Jacob and I were were assigned to a new pit - we dug down it became too small for two people - so I got to take over the digging. The content was slightly different to 'The pit of confusion' there was less bone and pottery, and had more organic material such as ash, charcoal, and bits of clay. Ben thought it was a cesspit - yummo!

But it was very fascinating; I cleared one layer and we came to a very different layer underneath - it was kind of yellowy/ brownish. First I had to find how far this layer went - this was a fun job... this layer was sloped down and was very thin in some sections so I had to be careful.

Trying to clean it up was a job and a half - this is how I was introduced to Archaeological Yoga - because as I was cleaning it - I could not step on it (because we would have to take a photo!) and since it sloped, all the crumbs of where I'd clean would go down it to the bottom part of the pit - which was not easily accessible because I had a cut from another pit curved around it. So at times I was on my stomach and my side trying to get those little crumbs to have it looking pristine for its photo shoot.

Of course doing the photo wasn't easy either - Matt and I had to wait for cloud cover to take it. Once when we had got it I grabbed the chalk board with the information on it... and smudged it! So I had to rewrite the information and we had to wait for more cloud cover to do it.

After we did that we had to do the rest of the recording which included; evaluating the soil type, mapping the pit (which I managed to stuff up, even though I mapped once before!) and doing the levels.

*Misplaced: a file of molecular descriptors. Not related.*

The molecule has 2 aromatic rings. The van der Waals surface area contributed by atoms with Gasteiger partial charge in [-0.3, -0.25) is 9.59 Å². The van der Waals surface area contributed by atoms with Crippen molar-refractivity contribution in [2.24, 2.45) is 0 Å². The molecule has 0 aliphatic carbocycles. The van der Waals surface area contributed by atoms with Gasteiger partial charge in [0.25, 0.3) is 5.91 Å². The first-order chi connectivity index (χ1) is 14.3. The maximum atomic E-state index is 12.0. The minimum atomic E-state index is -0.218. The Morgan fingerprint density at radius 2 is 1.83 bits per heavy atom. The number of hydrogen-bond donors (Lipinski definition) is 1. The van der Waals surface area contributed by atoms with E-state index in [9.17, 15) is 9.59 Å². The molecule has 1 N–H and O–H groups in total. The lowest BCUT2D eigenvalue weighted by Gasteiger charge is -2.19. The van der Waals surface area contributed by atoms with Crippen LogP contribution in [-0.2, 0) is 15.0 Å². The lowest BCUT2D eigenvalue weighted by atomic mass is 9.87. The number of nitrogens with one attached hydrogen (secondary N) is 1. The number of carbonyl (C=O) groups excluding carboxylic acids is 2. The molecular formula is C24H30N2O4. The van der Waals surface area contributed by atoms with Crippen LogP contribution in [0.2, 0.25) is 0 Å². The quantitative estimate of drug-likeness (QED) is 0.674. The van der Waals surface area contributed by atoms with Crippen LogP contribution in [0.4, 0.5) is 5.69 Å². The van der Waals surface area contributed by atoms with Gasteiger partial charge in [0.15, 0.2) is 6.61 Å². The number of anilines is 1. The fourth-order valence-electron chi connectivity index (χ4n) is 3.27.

Then it was up to me to dig that layer out and we put all this lot into an environmental soil sample to find all the interesting bits in it!

Other then the digging we had lectures on finds, pottery, conservation and matrices. Which most of them were really interesting.. . The conservation one really peaked my interest - conserving wood and metal is such a delicate process which I would like to look further into. Although I would rather work on metal over wood - only because of the fact 2 - 5% of wood is conserved. The rest is just thrown out - how depressing!

The group cleaned finds, bagged them and sorted through the organic finds. Sorting through the organic finds I dubbed 'shifting through shit' - because while you got some lovely bits of bone and rock occasionally you'd get a bit of moss with some shit hanging off the end, if your lucky with some fruit seeds in it!

The skill was to be able to tell if something was a rock or a bit of poop which you did by testing it's strength - if it breaks... it's poop!

The first time we started organising the organic finds Toby popped in, showing us a giant Viking poo - "Just remember this isn't the actual size it would have been, it would have shrunk! I'm surprised we didn't find someone dead next to it!"

Toby was good at popping in showing us cool stuff - like a whole horses leg and a 5,000 year old stone axe that was found in the pit next to 'The Pit of Confusion'

After work, we were very social. We went to the pub and had a few pints together, we did a fast ramble around York once a week (I call it a fast ramble because Toby was our tour guide and he set the pace and it was a very disjointed tour of York - but far more interesting then any walking tour anyone would provide because there were so many little intricacies only an local archaeologist would know). On Fridays its BBQ or dinner night - one of those nights I got home at 5.30... really didn't know I had it in me!

My Nan proceeded to call me a Dirty Stop Out from then on!

The two weeks were just amazing. It was nice to be in such a great working environment and I've learnt I like to work outside (away from the computer!)